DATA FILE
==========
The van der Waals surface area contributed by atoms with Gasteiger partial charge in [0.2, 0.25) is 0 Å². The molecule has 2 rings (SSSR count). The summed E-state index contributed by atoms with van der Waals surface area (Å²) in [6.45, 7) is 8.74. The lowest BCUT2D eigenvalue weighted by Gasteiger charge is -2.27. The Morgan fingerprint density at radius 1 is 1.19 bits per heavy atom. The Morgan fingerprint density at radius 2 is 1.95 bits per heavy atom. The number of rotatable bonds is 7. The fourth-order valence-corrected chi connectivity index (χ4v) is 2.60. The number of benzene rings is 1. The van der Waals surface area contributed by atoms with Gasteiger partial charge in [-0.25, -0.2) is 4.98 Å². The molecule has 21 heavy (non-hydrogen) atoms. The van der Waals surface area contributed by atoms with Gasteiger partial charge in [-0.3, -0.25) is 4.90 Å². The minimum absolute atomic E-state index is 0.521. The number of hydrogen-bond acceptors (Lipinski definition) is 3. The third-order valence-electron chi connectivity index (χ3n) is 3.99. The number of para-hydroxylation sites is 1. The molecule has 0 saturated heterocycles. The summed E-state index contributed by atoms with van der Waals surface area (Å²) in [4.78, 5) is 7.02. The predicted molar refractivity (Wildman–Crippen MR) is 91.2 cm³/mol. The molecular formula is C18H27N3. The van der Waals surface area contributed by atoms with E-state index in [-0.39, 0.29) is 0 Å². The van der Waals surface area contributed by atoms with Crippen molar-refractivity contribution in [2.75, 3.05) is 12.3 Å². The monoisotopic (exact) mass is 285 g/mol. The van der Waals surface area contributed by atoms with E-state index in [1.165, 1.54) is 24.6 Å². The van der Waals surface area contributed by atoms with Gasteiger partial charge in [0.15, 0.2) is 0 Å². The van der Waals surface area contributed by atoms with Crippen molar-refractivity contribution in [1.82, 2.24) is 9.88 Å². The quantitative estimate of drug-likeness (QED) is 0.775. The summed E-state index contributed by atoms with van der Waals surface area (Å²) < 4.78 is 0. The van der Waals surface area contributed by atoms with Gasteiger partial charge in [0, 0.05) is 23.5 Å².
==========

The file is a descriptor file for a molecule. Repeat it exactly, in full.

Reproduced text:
The van der Waals surface area contributed by atoms with Gasteiger partial charge in [0.2, 0.25) is 0 Å². The molecule has 2 rings (SSSR count). The summed E-state index contributed by atoms with van der Waals surface area (Å²) in [6.45, 7) is 8.74. The lowest BCUT2D eigenvalue weighted by Gasteiger charge is -2.27. The Morgan fingerprint density at radius 1 is 1.19 bits per heavy atom. The Morgan fingerprint density at radius 2 is 1.95 bits per heavy atom. The number of rotatable bonds is 7. The fourth-order valence-corrected chi connectivity index (χ4v) is 2.60. The number of benzene rings is 1. The van der Waals surface area contributed by atoms with Gasteiger partial charge in [-0.25, -0.2) is 4.98 Å². The molecule has 21 heavy (non-hydrogen) atoms. The van der Waals surface area contributed by atoms with Gasteiger partial charge in [-0.3, -0.25) is 4.90 Å². The minimum absolute atomic E-state index is 0.521. The number of hydrogen-bond acceptors (Lipinski definition) is 3. The third-order valence-electron chi connectivity index (χ3n) is 3.99. The number of para-hydroxylation sites is 1. The molecule has 0 saturated heterocycles. The summed E-state index contributed by atoms with van der Waals surface area (Å²) in [4.78, 5) is 7.02. The predicted molar refractivity (Wildman–Crippen MR) is 91.2 cm³/mol. The molecular formula is C18H27N3. The van der Waals surface area contributed by atoms with E-state index in [-0.39, 0.29) is 0 Å². The van der Waals surface area contributed by atoms with Crippen molar-refractivity contribution in [2.75, 3.05) is 12.3 Å². The monoisotopic (exact) mass is 285 g/mol. The van der Waals surface area contributed by atoms with E-state index in [1.165, 1.54) is 24.6 Å². The van der Waals surface area contributed by atoms with Gasteiger partial charge in [0.15, 0.2) is 0 Å². The van der Waals surface area contributed by atoms with Crippen molar-refractivity contribution in [1.82, 2.24) is 9.88 Å². The quantitative estimate of drug-likeness (QED) is 0.775. The summed E-state index contributed by atoms with van der Waals surface area (Å²) < 4.78 is 0. The van der Waals surface area contributed by atoms with Gasteiger partial charge in [0, 0.05) is 23.5 Å².